Vodka may taste best chilled, but right now flavored vodka is the hottest thing in the liquor aisle, boasting a growth rate of some 20 percent, according to industry officials. For example, in addition to its original flavor, Danzka also comes in Grapefruit, and next month will see the introduction of Cranberry/Raz. "It's the first combination of cranberry and raspberry in vodka, and the uniqueness of that flavor will add to the Grapefruit and really set Danzka apart," Fisher says.

    Expanding shelf space

    Skyy Vodka just launched a Melon flavor. "What we try to do on the flavor side is create a complex blend of flavors," says Jay Turner, brand manager, U.S. Business, Skyy Vodka at Skyy Spirits in San Francisco. "Skyy Melon is a unique blend of honeydew, cantaloupe, and watermelon."

    In addition to original and Melon, Skyy also has Citrus, Spiced, Berry, and Vanilla flavors. Look for the company to introduce additional varieties by the end of the year. "We're constantly evaluating new flavors," Turner says.

    He suggests retailers cross-merchandise to generate trial. "With this whole flavored-vodka craze, people want to sample, but they don't necessarily know what to sample with," Turner says. "Show the consumer how to make these drinks, so they can buy a bottle of Skyy Citrus, or make a display with our nonalcoholic Skyy Cosmo Mix, so people have a convenient way to make these flavorful cocktails at home."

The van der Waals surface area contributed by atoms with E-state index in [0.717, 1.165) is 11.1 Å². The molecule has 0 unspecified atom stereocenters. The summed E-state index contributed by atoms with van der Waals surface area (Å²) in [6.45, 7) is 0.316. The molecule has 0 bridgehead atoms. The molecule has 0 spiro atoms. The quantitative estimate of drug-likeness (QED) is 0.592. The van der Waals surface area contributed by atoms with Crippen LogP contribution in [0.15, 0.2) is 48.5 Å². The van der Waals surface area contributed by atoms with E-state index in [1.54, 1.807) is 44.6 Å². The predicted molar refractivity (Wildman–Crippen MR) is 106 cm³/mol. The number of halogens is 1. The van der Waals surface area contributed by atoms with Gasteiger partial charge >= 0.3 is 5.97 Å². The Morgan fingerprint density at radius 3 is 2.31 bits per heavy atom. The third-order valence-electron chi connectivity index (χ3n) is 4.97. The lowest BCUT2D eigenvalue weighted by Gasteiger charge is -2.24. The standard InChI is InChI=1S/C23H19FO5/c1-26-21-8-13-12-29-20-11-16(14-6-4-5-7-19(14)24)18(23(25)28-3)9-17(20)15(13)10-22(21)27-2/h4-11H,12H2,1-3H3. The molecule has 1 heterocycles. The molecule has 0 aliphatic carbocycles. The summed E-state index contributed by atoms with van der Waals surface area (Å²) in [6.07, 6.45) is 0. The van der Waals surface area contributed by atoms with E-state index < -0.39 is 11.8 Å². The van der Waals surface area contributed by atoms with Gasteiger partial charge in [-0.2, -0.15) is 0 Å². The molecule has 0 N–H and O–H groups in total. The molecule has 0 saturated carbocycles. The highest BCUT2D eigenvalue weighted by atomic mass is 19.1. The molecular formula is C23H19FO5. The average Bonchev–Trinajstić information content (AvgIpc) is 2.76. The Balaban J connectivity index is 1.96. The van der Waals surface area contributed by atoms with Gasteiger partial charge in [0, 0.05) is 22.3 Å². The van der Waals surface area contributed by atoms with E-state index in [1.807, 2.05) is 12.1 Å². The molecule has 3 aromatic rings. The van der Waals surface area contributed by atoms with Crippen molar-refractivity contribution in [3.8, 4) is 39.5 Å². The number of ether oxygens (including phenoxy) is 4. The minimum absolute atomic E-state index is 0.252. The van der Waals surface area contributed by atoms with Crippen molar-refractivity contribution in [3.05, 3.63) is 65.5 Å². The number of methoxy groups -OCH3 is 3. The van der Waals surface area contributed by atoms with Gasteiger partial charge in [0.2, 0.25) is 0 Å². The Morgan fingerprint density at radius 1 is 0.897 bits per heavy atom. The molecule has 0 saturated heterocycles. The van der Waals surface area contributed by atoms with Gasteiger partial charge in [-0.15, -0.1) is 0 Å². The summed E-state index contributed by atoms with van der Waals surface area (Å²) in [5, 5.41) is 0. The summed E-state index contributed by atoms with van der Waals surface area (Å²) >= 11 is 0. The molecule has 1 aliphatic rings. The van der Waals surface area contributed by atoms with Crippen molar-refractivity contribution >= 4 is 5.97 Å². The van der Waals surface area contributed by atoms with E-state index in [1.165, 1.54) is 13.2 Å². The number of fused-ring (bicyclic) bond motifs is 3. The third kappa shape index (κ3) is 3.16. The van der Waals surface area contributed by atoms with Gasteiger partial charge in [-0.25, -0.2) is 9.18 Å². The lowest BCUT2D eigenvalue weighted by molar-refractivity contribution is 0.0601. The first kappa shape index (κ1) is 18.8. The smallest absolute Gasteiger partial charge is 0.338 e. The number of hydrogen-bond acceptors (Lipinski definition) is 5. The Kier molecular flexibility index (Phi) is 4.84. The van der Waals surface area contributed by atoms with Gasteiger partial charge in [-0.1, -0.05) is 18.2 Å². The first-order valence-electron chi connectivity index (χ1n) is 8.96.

This summer look for the Smirnoff set to get even bigger as Diageo adds Smirnoff Strawberry and Watermelon vodkas to its lineup.

    All of these new flavors can lead to overcrowding on the shelves, so manufacturers suggest that retailers cull some of the lower-margin popular varieties, the ones that are often packaged in 1.75-liter plastic bottles retailing for less than $10. "We're continuing to maintain our space," Diageo's Dopkins says. "What we've done is move more toward an over/under set. In the past we maintained an eye-level position, but now with the expanded flavors, we've put the 750-milliliter bottles at eye level and the 1.75-liters below them."

    Manufacturers -- and retailers -- are looking to capitalize on the increased sales trend by expanding shelf space. "We've had a lot of dialog with Safeway and Albertsons recently," says Dopkins, noting that Diageo is the category captain in those chains. "What we're seeing is a trend to start expanding the spirits category, based on the strength we've seen over the past year or two. The category is expected to see significant growth between now and 2007, and so we're looking at expanding the footage within the department."